Damascus: Economic impact of war
Damascus is about to forget the revolution, traces of the latter are completely erased, in the district of Midan, where first protests against Bashar al-Assad took place, citizens try to resume their daily activities, despite the fact that many restaurants and shops don’t fill as before. Before the revolt, finding a free table was a miracle, whereas now people are afraid to come to this area. Every Friday during the first weeks of the uprising, “hundreds, perhaps thousands of people defied the bullies in small neighbourhoods that were waiting under the bridge. After prayers, battles took place and young people were being held everywhere”, recalls an activist in the region that has personally experienced “unique days, even if right now everything is messed up between the regime and the Islamists”.
Today in Damascus, most do not want that government or an armed opposition.
The authorities are unable to forget the uprisings in Midan, and heads of control points give it thoroughly before giving way to vehicular traffic. Perfectly decorated with national flags and pictures of the President, this can only be seen in this part of Damascus with a predominantly Sunni Islam, current major religious group in the country.
Taxis counters chose a new measure that is the number of control points exceeded. A trip to Midan from the center can reach the sum of 300 pounds, whereas before, it rarely reached 50 pounds (€ 0,27).
The price of gasoline is ridiculously high, safety is totally absent and each stop at a checkpoint is likely to drag on, forming a convincing excuse for drivers to negotiate their prices, are several consequences of war on economy that stifles the people of Damascus, the main economic engine being on stand by since last summer.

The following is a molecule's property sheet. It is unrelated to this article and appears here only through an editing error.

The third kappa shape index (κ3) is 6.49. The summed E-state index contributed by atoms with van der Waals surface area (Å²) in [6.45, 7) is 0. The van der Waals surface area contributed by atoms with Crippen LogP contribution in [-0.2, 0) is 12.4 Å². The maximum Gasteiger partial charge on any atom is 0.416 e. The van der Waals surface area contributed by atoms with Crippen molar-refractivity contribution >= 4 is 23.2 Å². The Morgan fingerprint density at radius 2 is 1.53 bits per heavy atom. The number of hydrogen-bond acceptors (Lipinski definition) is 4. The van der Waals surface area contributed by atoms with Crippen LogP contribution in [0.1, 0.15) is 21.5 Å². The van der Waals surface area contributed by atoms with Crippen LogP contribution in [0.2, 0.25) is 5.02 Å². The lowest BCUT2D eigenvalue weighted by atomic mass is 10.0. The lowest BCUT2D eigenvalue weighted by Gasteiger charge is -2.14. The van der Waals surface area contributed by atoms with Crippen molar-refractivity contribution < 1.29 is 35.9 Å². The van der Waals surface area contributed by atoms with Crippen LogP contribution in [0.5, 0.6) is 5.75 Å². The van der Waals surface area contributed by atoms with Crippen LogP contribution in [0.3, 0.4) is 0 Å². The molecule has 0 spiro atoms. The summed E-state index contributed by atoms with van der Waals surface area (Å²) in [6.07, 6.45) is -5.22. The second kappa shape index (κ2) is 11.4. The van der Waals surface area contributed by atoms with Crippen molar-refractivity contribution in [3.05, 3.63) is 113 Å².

Central Bank, despite intensifying its efforts, did not prevent collapse of the local currency: the Euro is changed to 185 pounds while in March 2012, it did not reach 70.
“Life has become impossible with such increases and wages that poor… The economy is in the process of achieving what the opposition has not reached with weapons: destroy people. They are exhausted”, says one official who receives a salary of £ 15,000 (81 euros to current exchange rates. 215 euros in March 2012). The regime continues to pay the salaries of its more than two million employees across the country at due time, and monthly allowances increased by 20%, but no further increases in sight.
Inflation has virtually exploded the price list, and citizens are struggling to reach the end of the month
Gasoline currently costs £ 90 per litre (0.48 euros), although it is much less expensive in Lebanon, prompting taxi drivers and carriers to cross the border just to fill their tanks. Finding gas for domestic use is almost a miracle. Official price of bottled gas increased from 225 pounds (1.20 euros) to 1200 (6.50 euros).
Poultry, preserved foods and milk powder (now imported from the United Arab Emirates) have become luxuries for the average citizen.
Amid this bleak landscape, one of the only positive news is the disappearance of queues in front of bakeries in the capital following an agreement with Iran to import flour. The Islamic Republic has decided to send 800 tonnes per day for the citizens of the capital to have their daily bread. The government maintains a subsidy to certain foods such as rice, sugar and bread, which maintains a stable price of 15 pounds for a kilo and a half bag. The complaint now is that it is of inferior quality, because bread is slightly thicker and with a different taste, although no one is missing it.